Small Fiber Neuropathy

Small fiber neuropathy (SFN) affects your peripheral nervous system. Symptoms include numbness or painful tingling or burning sensations in your feet and hands. SFN symptoms can be severe and affect your overall quality of life. Healthcare providers treat small fiber neuropathy with pain medication and by treating underlying conditions that cause it.


What is small fiber neuropathy?

Small fiber neuropathy (SFN) is a form of peripheral neuropathy. It happens when something damages small nerve fibers in your skin, causing symptoms like painful tingling or burning sensations in your hands and feet. The condition also can affect other small nerve fibers that manage essential body functions, like your blood pressure or heart rate.

SNF symptoms can be severe and affect your overall quality of life. While small fiber neuropathy isn’t a serious medical condition, it may be a sign of other conditions that could be life-threatening. Healthcare providers treat the condition by focusing on the underlying causes and with medication that helps with SFN’s painful symptoms.

How common is small fiber neuropathy?

It’s not common. Based on one study, researchers estimate that 53 out of 100,000 worldwide have small fiber neuropathy. But that estimate may be low: Researchers believe not everyone who has the condition receives a diagnosis.


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Symptoms and Causes

What are the symptoms of small fiber neuropathy?

Symptoms of small fiber neuropathy vary, but common early symptoms are “pins-and-needles” pain or a burning sensation in your hands and feet. These symptoms may come and go or be constant and often get worse over time. Other symptoms include:

  • Feeling lightheaded or fainting.
  • Heart palpitations.
  • Numbness.
  • Not being able to feel pain and temperature in a small spot on your body.
  • Stomach cramps.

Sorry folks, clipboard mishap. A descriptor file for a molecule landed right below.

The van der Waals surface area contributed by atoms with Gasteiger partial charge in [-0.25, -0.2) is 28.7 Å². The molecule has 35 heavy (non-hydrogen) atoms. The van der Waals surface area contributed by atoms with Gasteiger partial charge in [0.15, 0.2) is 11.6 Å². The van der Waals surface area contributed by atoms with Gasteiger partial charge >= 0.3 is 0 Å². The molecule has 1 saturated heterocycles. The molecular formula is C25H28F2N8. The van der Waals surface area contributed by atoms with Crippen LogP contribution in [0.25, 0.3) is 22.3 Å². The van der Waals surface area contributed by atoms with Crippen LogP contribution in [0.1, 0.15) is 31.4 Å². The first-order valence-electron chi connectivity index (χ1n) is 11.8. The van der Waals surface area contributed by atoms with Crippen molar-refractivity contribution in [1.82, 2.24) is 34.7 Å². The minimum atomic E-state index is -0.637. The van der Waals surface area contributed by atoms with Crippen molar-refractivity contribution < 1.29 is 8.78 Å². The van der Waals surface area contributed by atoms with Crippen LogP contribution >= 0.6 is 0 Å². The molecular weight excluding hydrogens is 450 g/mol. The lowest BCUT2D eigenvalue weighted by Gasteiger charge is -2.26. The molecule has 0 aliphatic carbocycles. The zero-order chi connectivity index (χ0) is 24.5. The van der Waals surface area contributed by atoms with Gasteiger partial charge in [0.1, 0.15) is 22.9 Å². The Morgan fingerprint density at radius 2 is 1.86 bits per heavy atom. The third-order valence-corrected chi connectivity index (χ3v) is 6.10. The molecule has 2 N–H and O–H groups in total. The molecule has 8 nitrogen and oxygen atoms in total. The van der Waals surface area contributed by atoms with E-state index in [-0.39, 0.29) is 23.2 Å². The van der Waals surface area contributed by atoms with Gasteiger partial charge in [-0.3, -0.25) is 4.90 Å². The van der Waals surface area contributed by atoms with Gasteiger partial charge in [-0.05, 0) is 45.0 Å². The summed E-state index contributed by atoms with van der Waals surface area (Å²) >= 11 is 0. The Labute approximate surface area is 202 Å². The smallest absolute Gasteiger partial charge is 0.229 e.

• Sweating more than usual.

What causes small fiber neuropathy?

About half of small fiber neuropathy cases happen for no known reason. Healthcare providers may call this idiopathic small fiber neuropathy. Research shows several medical conditions, inherited disorders or exposure to toxins may cause SFN.

Medical conditions that cause SNF

Diabetes is the most common condition causing small fiber neuropathy, but you could also develop SNF if you have:

Inherited disorders that may cause SFN

You could develop small fiber neuropathy if you inherit certain genetic mutations that affect your cells’ ability to make and send electric signals throughout your peripheral nervous system. Other inherited disorders include:

Toxins that may cause SFN

Some medications may increase your risk of developing small fiber neuropathy, including:

What triggers small fiber neuropathy symptoms?

Common triggers include cool air blowing on your skin or fabric brushing against your skin. For example, spreading a bedsheet over your feet can set off painful, intense tingling.


What are the complications of small fiber neuropathy?

Small fiber neuropathy affects your ability to sense pain. For example, you may not notice if you put your hand down on a hot stovetop. It can make you feel dizzy or affect your gait, which increases the chance you’ll be hurt in a fall.

Diagnosis and Tests

How is small fiber neuropathy diagnosed?